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No Longer A Candidate, Mubarak Gains Support

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No Longer A Candidate, Mubarak Gains Support

Middle East

No Longer A Candidate, Mubarak Gains Support

No Longer A Candidate, Mubarak Gains Support

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  • <iframe src="" width="100%" height="290" frameborder="0" scrolling="no" title="NPR embedded audio player">
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Journalist Issandr El Amrani tells Steve Inskeep some Egyptians were swayed to support President Mubarak after he said he would not run in the next election. El Amrani covers culture and politics in the Middle East on the blog The Arabist.


Lets go next to a journalist and political analyst who is based in Cairo. Issandr El Amrani is the author of The Arabist, a blog, and hes on the line.

Welcome to the program.

Mr. ISSANDR EL AMRANI (Journalist; Author, The Arabist): Nice to be here.

INSKEEP: When you back away from Tahrir Square, when you move around Cairo, how divided are people?

Mr. EL AMRANI: I think the regime has been quite successful in dividing public opinion over the last two days, especially after President Mubaraks speech in which he announced he would step down in September. I mean basically the line that's going out on state TV is that the protesters are being unreasonable and that they're the ones responsible for the insecurities over the last week. Obviously, that's clearly not true but it does appear convincing to some people.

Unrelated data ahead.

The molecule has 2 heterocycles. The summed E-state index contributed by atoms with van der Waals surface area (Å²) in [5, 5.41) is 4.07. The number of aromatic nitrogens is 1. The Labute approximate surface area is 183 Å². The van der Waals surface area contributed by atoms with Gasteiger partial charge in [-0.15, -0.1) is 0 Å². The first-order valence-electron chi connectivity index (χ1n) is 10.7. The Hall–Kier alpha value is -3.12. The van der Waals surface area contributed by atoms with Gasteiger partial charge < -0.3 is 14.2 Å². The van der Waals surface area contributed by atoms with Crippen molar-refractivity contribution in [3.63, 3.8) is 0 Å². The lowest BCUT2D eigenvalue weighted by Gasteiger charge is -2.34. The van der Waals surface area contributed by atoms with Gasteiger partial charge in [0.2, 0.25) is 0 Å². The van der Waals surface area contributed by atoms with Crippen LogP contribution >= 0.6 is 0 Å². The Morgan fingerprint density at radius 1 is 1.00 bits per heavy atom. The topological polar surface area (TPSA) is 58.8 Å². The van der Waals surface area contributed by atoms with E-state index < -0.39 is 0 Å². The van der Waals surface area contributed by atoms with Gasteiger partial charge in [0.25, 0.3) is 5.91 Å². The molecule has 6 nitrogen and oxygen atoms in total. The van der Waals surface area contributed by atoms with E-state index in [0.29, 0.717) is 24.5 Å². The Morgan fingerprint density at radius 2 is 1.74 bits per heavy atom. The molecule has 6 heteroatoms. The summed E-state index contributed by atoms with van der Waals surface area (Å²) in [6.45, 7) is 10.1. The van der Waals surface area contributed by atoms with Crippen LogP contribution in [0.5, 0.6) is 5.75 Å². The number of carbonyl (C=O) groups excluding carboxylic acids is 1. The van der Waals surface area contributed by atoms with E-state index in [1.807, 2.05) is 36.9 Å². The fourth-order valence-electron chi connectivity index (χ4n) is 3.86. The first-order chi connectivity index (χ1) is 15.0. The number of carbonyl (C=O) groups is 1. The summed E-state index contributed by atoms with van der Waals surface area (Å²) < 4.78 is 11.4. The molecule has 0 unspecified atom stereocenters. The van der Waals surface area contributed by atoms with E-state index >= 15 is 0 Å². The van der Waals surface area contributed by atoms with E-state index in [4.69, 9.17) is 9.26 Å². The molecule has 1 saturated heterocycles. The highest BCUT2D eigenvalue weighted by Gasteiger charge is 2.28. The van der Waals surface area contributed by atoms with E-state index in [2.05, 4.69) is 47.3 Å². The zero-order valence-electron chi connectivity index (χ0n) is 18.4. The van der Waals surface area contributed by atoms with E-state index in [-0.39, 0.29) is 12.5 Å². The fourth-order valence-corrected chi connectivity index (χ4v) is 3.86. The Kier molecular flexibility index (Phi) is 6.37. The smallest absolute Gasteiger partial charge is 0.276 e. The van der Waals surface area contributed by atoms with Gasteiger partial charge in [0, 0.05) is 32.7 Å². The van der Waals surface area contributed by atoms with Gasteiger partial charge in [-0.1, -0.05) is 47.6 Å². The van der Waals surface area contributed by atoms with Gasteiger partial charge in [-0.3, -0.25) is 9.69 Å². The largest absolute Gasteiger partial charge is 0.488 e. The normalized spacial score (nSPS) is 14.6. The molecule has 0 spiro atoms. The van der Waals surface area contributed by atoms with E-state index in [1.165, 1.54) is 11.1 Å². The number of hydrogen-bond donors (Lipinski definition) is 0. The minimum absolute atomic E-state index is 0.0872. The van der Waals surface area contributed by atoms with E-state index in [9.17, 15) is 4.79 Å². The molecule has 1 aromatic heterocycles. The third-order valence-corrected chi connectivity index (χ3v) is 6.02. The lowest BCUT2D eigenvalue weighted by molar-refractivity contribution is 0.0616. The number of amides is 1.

I mean let me just tell you something that happened to me yesterday.

INSKEEP: Mm-hmm.

Mr. EL AMRANI: My garbage man came for the first time in days to pick up the garbage and I talked to him a little bit. And he really disapproves of the protests and what he was worried about is lack of security in his very poor neighborhood, and the fact that because people have been hoarding and supplies aren't regular, the price of food has gone up and he was angry. He was also appeared to be believing what he was hearing on state TV, that this is on all 10 channels of state television it's pretty much nonstop, trying to divide the population and say that the people protesting in Tahrir Square are traitors or saboteurs. Its really quite a worrying phenomenon.

INSKEEP: Was your garbage man the kind of guy who would not have been a fan of Mubarak but hes just been persuaded by the anxiety of the situation and what's on TV?

Mr. EL AMRANI: Exactly. I think he was saying, you know, Mubarak's agreed to step down. You know, what's another thing that I've heard from other people - a taxi driver - the other day is, OK, so, he's going to stay for another six months. You know, he's been around for 30 years; can't you wait another six months? And I think the feeling does resonate with people. I mean, you have to remember that nothing like this has happened in Egypt for a long, long time.

INSKEEP: Do anti-Mubarak protesters have a convincing answer to that question of why must you continue protesting and insisting that he leave immediately?